I agree that rote learning is probably necessary for the absolute basics, but I think a lot of the problem people have graduating from arithmetic to higher maths is that conceptual understanding becomes much more important but it often isn't taught that way. I was fortunate enough to have an excellent maths education (I was raised in Britain if you're wondering about the spelling), and I was always perplexed as to why people from other schools had such problems with algebra - it seems it's not just a British phenomenon if Richard Cohen's infamous column is anything to go by. Algebra has always seemed perfectly simple to me, while other relatively simple mathematical concepts were much harder for me to grasp. When I talked to people who admitted to such difficulty, it turned out they were taught algebra without any mention of variables or why it works. It was just a set of seemingly arbitrary rules for manipulating equations. That can't be the right way to teach it.
Alain wrote: "is there a (or a few) good book(s) explaining the logic and rules you can recommend ?"
See if you can find a 3rd, 4th, 5th, 6th grade book that talks about commutative associative, transitive. Commutative: 3+4 = 4+3. Addition and multiplication are commutative, subtraction and division are not.
Associative: 3+(4+5) = (3+4)+5. Again, add & mult are, subt & div are not.
Transitive: 3X(4+5) = 3X4 + 3X5.
Knowing these principles, and the place value concept of the decimal numeration system makes mental arithmetic and therefore all following math much more understandable.
DFX wrote: "In the average persons life you just don?t do that much math that requires split second response time."
It's not a question of split-second. It is a question of having a basic understanding. Two examples: I once talked to a woman about her job function. She said that at a certain point in the process she moved the decimal over two places. I said - Oh, you're dividing by 100. She said, no, I just move the decimal point. No understanding.
Another time, ordering custom sized Venetian blinds, I asked how precise the width measurement needs to be. The reply: to the nearest fraction. No understanding.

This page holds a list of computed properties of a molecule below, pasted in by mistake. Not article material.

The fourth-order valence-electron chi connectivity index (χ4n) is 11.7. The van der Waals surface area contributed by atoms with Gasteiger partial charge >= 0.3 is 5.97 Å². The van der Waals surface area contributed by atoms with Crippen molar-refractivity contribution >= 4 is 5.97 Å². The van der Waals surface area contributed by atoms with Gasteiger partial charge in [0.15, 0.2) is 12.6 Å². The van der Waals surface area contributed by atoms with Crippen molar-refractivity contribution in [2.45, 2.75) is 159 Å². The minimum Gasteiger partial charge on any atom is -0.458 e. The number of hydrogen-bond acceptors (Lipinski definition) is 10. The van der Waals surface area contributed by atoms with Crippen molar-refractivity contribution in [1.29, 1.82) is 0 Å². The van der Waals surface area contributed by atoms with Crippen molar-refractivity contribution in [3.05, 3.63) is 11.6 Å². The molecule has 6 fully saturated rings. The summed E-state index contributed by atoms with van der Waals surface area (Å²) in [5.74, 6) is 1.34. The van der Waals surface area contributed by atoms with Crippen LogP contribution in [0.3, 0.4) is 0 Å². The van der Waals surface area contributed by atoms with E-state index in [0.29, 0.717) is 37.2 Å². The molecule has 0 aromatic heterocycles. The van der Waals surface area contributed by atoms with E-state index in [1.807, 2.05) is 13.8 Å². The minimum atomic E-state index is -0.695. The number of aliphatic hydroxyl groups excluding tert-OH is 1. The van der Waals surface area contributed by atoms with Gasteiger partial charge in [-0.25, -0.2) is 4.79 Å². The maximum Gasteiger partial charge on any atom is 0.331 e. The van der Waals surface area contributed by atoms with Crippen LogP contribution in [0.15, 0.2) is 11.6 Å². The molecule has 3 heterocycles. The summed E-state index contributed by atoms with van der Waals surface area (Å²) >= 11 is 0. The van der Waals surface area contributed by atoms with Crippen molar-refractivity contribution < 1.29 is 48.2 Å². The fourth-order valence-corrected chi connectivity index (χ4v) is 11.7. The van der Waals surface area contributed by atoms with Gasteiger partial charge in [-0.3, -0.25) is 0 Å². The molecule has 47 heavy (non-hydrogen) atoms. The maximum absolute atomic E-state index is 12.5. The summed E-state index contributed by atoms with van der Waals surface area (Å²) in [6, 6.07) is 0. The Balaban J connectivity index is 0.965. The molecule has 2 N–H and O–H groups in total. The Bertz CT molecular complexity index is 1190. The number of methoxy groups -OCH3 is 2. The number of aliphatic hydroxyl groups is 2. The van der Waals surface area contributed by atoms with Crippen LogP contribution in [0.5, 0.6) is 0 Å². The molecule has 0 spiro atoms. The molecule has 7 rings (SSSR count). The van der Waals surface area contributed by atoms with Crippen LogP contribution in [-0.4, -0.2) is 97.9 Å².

Kipli wrote "sqrt(a+b) = sqrt(a) + sqrt(b)" and I think such mistakes are due in large part to a lack of practice"
I disagree. I think that such mistakes are due entirely to a lack of understanding of the concept. I think that this epitomizes the problem - teaching algorithms too soon.
Ginger yellow wrote: "they were taught algebra without any mention of variables or why it works. It was just a set of seemingly arbitrary rules for manipulating equations. That can't be the right way to teach it."
I agree 100%.
I think this a clear opportunity for the Bush administration to show how their particular brand of respect for technology and science can affect this situation.
First, get Michael Crichton into the White House to explain about the liberal numbers conspiracy.
Second, we need to change away from our current ARABIC number system. When you use ARABIC numbers, the terrorists win. We're an empire, we should be using Roman numerals.
Just imagine how the elimination of negative numbers and 0 could improve our current budget deficit situation.
Long ago, in the fifth grade, we learned "invert and multiply" for dividing fractions. I think the pineapple upside-down cake that was served had something to do with our success.
In our modern world, the cashier at McGrease King takes your order by pressing buttons bearing pictures of the food item, hits the big green button, and the machine spits out your change. But taking this example as a model of how most people don't need arthmetical abillities is very misleading--I see frequent demonstrations of people geeting frustrated because they don't know how to figure how much fertilizer to apply, or how to measure 100mm with a ruler graduated in 16ths of an inch, &c.
One cannot be blamed for being skeptical about Bush's support of math & science. The president that called for teaching intelligent design creationism in schools may be just as likely to think there is some Bible-based alternative to the Pythagorean theorem. Jim's right--have you ever seen a person with -10 fingers?
I was trained in the traditionalist mode, like most here, although I was certainly hit with "New Math" along the way. My sons' elementary school uses a more constructivist approach (the "Investigations" system.) The emphasis is on the kids developing solutions rather than learning algorithms. Calculators aren't used. I wouldn't say that there is too much abstraction in this method, so perhaps it isn't the same as other constructivist systems that you've seen.
My friend teaches in the middle school that is fed by this elementary and she has noticed both good and bad things about the kids taught through "Investigations" when compared to kids taught more traditionally. On the good side, the constructivist kids are much better at problem solving -- they can approach a new problem with confidence, while the other kids have trouble applying their algorithms in new situations. On the other hand, the non-traditional kids aren't as facile with calculations as their peers.
That last issue is being addressed by some "bridging" work before the kids leave elementary school. They are being taught the traditional algorithms at that point.
While I'm not a complete convert, I think that algorithms should be balanced by much more of this kind of constructivist teaching -- there is no dichotomy here. Just like language arts, where you need a combination of whole language and phonics. Not every student learns well in the same mode and teaching, especially in the elementary grades, needs to accomodate that.